Tiananmen Square Massacre Anniversary—The Fourth of June

For the Chinese, the fourth of June is a day not to be forgotten.

Tiananmen Square massacre

It marked the fervent aspiration for human rights and freedom when the university students set up tents and staged a large scale of protest in Tiananmen Square in Beijing. But on the fourth of June in 1989, as the tanks were moving in and crashing the idealistic youngsters, it demonstrated how military power could destroy not only lives, but aspirations as well. It also signified a rather mixed sentiment among the Chinese people.

After that day, most Chinese people became quiet. And gradually they became busy, with all sorts of economic activities. Deng Xiaoping understood his people. He knew that the best way to silent the potential protesters was the economic weapon, though he probably considered the initial military forces necessary to stabilise the nation for the continuation of speedy economic reforms. Indeed Deng was mostly remembered for his unprecedented daring economic reconstruction that lifted up enormously the living standard of the Chinese and turned the whole nation around. The West watched the drastic changes with disbelief. Stability, as the Chinese regime promised, was somehow restored. And later, prosperity was also felt and benefitted by many. All has been accomplished at the expense of human rights and freedom.

Naturally the Chinese remember the fourth of June with anguish. It is never right to kill the innocents, let alone one’s own people. Because of what happened in Tiananmen Square, Deng is reviewed in history with critical comments despite his many remarkable contributions to China. I wonder whether Deng ever regretted his inhumane measures and felt sorry for having left a horror in his political life. But then, what would have happened to China without the military crackdown in 1989? Could China afford another revolution? Who can say for sure?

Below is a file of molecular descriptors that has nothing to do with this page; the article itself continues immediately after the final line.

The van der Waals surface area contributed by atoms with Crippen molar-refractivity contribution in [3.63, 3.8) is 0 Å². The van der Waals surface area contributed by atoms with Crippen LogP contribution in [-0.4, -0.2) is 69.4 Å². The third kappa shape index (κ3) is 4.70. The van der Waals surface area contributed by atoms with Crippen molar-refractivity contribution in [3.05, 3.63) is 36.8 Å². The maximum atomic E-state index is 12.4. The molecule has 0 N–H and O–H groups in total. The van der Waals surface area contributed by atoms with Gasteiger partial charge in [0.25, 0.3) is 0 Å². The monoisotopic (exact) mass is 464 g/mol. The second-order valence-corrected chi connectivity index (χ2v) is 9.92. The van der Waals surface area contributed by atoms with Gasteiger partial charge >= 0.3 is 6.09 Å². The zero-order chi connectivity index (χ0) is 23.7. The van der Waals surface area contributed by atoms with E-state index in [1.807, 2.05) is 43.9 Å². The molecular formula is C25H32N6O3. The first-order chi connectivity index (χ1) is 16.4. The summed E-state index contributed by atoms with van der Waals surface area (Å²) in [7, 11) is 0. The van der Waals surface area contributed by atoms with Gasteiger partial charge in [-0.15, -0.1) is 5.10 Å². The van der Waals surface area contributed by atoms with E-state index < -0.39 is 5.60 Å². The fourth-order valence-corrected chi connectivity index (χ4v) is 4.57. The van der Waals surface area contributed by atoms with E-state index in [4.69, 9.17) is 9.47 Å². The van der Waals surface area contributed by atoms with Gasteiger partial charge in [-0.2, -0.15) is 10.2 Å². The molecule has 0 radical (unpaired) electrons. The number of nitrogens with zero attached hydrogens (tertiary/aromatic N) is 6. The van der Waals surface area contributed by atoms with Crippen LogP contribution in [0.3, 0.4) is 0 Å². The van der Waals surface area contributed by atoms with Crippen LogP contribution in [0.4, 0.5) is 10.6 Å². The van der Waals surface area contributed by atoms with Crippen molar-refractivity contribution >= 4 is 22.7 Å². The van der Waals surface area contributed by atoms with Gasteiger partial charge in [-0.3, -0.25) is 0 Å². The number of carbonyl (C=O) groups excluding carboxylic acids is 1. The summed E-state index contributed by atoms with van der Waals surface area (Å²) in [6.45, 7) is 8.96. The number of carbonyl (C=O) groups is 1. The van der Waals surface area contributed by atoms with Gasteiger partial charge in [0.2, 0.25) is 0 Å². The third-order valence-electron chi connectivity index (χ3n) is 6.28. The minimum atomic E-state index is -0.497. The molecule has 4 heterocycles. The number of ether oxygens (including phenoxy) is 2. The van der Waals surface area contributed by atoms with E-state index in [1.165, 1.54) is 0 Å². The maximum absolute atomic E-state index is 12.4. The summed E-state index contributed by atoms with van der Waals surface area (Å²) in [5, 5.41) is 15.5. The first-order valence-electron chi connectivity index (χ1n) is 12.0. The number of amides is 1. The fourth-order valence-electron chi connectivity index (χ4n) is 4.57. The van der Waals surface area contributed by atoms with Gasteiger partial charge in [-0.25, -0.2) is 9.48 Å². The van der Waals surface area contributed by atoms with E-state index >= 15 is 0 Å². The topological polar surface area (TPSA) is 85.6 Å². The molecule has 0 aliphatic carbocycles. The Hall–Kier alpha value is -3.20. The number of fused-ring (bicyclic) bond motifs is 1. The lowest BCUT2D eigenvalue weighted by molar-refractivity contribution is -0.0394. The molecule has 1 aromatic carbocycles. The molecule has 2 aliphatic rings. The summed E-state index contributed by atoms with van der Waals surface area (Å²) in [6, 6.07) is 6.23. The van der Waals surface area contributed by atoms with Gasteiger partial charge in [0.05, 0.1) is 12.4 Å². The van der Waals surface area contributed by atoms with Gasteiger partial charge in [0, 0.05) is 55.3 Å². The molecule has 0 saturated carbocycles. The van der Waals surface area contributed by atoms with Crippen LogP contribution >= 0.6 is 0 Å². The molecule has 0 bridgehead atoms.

It looks like the Chinese regime doesn’t need to crash its people with military power anymore; it can now draw them to its side without coercion, and by offering economic opportunities, it has turned many to support the Party. Dissenting voices never cease to surface here and there, but none can cause any disturbances having the extent similar to the summer of 1989. How the idea of political freedom can be so quickly replaced by that of economic freedom. And how youngsters can be so easily sucked into the modern economic system, putting aside their political ideals, if any, and are quite ready to compromise for self-interests. Now most Chinese are proud of the achievements of their nation led by the Communist Party. The Chinese are no longer the subservient race looked down upon by the West. The awakened lion has proved itself to be strong and powerful after all.

Human rights are one thing, human nature is another. Deng surely knew human psychology.

But reality is never the ideal. If we are only concerned about what is going on in reality, and try to accommodate in order to gain benefits, we, as the human race, would never be truly satisfied. At the back of our minds and the bottom of our hearts, and behind all those economic glamours, we are saddened by the transience of our own aspirations. There is still a subtle yearning for something bigger and deeper, that can uplift us not for material pleasures, but because of a satisfaction from the fulfilment of our souls. So the paradox remains, and the Chinese hearts continue to be unsettled, trapped in the rigid system, finding ways to express their aspirations.

Will people stage another fourth of June? Will the regime conduct another massacre? These are questions we don’t have answers now. History often surprises us. But there is no second Deng, and the persistent freedom-fighters are now hard to find. Everyone is watching China, we’ll see.


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